28 April 2013

YOLO Wedding Style

Oh my gosh. I don't even know where to begin with this. Sometimes when exciting things happen, I spend a considerable amount of time memorizing the details so I can write about it later. I began diary-keeping as a way to retain my memories and I prided myself on how accurately I could recall events. But now as I get older and my mind is more clouded with other thoughts, remembering all the details from important moments becomes more difficult, sadly. 

But for this event, I will try to remember all that I can.
Yesterday I went to my first Russian lesson in the center and it was crazy. We began by reviewing the printed alphabet and the written alphabet (which is pretty different) and it was all just making my head spin. Unfortunately, cyrillic includes a lot of letters that look like English letters, but make completely different sounds (ex: P=R, X=H, etc.), so I have to retrain my mind to see new sounds in letters I have known my whole life. I've gotten somewhat used to it all since being here (just reading signs on the Metro and such, learning words and phrases here and there), but when my teacher introduced the written alphabet, it was like being slammed all over again (cursive M=T, err). 
But it was good. I was really excited to work on my accent and learn new words and phrases. I'm really grateful for the chance to learn a new language. 

Anyway, after my lesson, I met up with Ben and Grigor and Grigor invited us to his "sister" (cousin's) wedding which sounded both insane and totally fun. So after some intense Moscow traffic and even more intense car sickness (I am saying it here and now: for as long as I live in Moscow, I will never, ever get into a car again. Ever.), we arrived at a small banquet hall that reminded me of somewhere David Lynch might have filmed.  Heart-shaped ballons drifted around a disco-ball covered room with omniscient music playing softly from unseen speakers. I felt strange and out-of-place. I hated the dress I was wearing, though I'm not sure if even had I been given the opportunity to change, I would have been able to fit in with the Armenian crowd.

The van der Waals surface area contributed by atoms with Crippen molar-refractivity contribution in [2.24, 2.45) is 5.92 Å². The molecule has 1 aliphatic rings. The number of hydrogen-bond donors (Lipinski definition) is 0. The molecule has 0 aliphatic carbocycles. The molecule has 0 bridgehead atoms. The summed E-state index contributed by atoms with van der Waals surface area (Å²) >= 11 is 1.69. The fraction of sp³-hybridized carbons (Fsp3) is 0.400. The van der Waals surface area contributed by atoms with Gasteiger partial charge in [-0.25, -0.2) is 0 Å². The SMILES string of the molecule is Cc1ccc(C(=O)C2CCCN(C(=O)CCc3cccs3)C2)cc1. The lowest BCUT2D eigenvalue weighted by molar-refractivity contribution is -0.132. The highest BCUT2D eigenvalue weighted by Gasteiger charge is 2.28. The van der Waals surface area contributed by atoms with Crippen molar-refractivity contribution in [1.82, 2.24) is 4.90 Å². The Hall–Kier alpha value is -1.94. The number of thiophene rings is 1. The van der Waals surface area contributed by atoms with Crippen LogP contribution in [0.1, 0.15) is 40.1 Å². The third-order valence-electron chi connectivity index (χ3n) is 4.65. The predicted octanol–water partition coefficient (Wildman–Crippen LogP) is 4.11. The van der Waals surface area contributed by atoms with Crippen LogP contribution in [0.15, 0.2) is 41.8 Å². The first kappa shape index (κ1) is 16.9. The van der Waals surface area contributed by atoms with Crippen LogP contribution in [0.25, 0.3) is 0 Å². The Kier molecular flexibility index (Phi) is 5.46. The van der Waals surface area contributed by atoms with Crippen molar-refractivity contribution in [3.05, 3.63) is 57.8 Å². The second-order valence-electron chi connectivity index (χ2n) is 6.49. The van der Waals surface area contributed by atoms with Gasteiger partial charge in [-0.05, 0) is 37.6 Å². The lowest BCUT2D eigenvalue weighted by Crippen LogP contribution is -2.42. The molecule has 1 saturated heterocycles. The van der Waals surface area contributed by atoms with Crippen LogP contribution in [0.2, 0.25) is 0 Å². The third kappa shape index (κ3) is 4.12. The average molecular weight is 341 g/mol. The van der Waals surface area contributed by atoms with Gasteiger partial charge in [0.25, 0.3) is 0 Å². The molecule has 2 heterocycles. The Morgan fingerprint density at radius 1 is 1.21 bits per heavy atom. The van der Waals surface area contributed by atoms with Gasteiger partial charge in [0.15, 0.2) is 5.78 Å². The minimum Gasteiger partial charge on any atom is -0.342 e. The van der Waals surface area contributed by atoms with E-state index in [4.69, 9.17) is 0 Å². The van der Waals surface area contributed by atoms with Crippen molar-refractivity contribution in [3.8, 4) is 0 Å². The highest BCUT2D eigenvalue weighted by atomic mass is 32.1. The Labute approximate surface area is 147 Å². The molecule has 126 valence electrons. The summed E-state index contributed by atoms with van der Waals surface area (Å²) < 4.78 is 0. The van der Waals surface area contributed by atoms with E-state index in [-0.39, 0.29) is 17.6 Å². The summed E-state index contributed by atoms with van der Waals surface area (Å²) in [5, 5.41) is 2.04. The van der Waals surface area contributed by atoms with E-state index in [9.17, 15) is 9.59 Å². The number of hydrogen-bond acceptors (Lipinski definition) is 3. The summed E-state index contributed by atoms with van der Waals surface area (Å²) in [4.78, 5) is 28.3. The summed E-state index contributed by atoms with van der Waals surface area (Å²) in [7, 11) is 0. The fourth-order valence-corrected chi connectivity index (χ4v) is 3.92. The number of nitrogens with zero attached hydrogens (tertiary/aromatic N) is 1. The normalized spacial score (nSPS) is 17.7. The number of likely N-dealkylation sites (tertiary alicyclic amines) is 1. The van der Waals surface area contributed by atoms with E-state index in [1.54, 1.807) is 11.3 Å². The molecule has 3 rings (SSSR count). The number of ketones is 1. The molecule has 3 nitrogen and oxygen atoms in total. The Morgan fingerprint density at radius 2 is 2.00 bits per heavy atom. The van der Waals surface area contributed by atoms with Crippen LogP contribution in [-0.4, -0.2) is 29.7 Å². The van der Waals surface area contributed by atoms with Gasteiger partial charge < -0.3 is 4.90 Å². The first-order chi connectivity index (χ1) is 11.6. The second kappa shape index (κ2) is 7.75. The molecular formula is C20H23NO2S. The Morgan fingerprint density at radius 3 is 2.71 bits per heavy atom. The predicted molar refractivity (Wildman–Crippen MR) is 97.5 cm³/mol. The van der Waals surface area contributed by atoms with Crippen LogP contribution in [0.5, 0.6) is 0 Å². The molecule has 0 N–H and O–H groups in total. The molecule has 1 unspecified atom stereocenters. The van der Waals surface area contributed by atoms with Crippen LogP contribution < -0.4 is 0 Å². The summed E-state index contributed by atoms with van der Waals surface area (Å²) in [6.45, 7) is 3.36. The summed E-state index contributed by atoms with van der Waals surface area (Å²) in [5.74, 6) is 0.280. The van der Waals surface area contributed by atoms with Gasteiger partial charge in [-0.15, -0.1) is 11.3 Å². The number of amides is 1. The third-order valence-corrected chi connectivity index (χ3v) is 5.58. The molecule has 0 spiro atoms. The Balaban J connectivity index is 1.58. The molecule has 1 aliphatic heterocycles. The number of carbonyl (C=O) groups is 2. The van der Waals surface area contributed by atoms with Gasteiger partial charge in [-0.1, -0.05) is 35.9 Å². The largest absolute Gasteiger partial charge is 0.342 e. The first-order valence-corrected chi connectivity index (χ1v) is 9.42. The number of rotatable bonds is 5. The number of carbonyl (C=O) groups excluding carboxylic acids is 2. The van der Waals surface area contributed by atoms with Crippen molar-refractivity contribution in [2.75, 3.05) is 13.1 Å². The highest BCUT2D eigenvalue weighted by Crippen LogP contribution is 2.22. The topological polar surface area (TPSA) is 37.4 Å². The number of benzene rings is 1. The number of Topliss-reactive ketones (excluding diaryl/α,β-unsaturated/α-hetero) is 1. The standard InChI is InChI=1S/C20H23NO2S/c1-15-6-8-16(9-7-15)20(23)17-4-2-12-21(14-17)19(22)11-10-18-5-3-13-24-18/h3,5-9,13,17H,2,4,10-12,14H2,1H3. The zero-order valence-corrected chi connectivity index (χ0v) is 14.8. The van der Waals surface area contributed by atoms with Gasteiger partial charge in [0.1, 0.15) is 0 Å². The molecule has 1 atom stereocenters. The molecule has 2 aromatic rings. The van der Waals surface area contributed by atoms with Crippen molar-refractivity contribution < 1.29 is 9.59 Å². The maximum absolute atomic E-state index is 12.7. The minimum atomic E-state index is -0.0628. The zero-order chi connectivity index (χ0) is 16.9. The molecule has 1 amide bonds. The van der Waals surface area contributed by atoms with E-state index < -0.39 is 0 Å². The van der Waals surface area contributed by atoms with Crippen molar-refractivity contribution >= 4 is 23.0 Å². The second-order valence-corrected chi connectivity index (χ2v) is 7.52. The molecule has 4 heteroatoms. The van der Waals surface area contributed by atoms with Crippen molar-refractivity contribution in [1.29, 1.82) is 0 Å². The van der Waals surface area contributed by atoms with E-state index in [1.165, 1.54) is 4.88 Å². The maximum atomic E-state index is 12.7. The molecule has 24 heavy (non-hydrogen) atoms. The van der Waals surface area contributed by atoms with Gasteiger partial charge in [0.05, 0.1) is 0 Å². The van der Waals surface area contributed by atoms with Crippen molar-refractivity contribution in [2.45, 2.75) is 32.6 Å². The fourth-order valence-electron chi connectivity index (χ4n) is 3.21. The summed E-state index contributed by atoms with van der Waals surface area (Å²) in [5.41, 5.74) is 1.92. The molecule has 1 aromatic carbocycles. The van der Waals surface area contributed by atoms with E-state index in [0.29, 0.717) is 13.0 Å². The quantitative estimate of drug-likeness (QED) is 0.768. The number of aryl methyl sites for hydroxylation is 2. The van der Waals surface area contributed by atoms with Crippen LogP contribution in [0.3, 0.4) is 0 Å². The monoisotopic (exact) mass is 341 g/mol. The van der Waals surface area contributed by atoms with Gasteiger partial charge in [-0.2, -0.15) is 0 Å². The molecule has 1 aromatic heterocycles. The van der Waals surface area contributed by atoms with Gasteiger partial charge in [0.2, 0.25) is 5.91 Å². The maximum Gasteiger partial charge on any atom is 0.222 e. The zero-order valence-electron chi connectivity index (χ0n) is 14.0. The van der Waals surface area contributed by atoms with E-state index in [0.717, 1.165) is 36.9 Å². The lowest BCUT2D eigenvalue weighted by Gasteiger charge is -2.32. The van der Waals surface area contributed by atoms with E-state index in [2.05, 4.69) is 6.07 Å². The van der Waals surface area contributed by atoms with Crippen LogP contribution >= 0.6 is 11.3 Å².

But really, it was such an amazing experience and I'm so glad we went. Grigor's parents were so kind and welcoming and seeing another culture's wedding rituals was fascinating. There were so many different rituals, but then so many similarities. Toasts, love, friendship. Just different ways of expressing them. I loved being there so much and I was excited to practice my newly learned Russian out. 

The little farmer's market we wandered through as we decided if we should crash an Armenian wedding or not.

Different members of the family took turns dancing. There were also moments during dinner when a dance would occur and someone would bring the bride a gift (mostly diamond jewelry) and everyone would watch and applaud. 

This guy was the toast master and the reason I got so  t i p s y.

This little boy was the best thing that ever happened to me. He sang a song for the bride and someone grabbed this little girl and sat her in a chair and he sang a song to here. It was perfect.

The bride and groom only danced once together (while we were there). She held out her arms and wedding guests came and put 1000 (~$33) and 5000 (~$170) ruble notes in her hands.

Oh, and then this was the best part. At the end, some very traditional Armenian dances were performed. Basically a man would begin dancing around a woman, moving his feet in a quick pattern (a little like an Irish gig) and the woman would do the same, but twirling. The music would speed up, then so would they. In the end, they would be moving so fast, it was dizzying to watch. I loved it!

I didn't catch the bouquet, but I caught a single rose. Does that count for anything?

I tried to post this video to Vine, but it was being sassy. So here's just a little, teeny video from the night!

Words don't even describe how grateful I am that Ben and I have had this chance to live abroad. I just don't think we could have ever experienced another culture exactly like this without actually living within it. There is just so much to be taken in, so many components of life that are unspoken and unavailable to tourists. I'm glad we are able to live in this other world because it helps make sense of ours. My appreciation for Russia, for America, for people all over the world just continues to grow. 

I feel like my eyes have been bulging for four months now and I wouldn't change a thing. 


  1. What a cool experience : ) Were people there speaking Russian, Armenian, or a mixture of both?

    1. A mixture of both. It's still hard for me to tell the difference, but the older generation spoke solely in Armenian while (it seemed) everyone else spoke Russian. Almost all the toasts and ceremonial aspects were done in Armenian.


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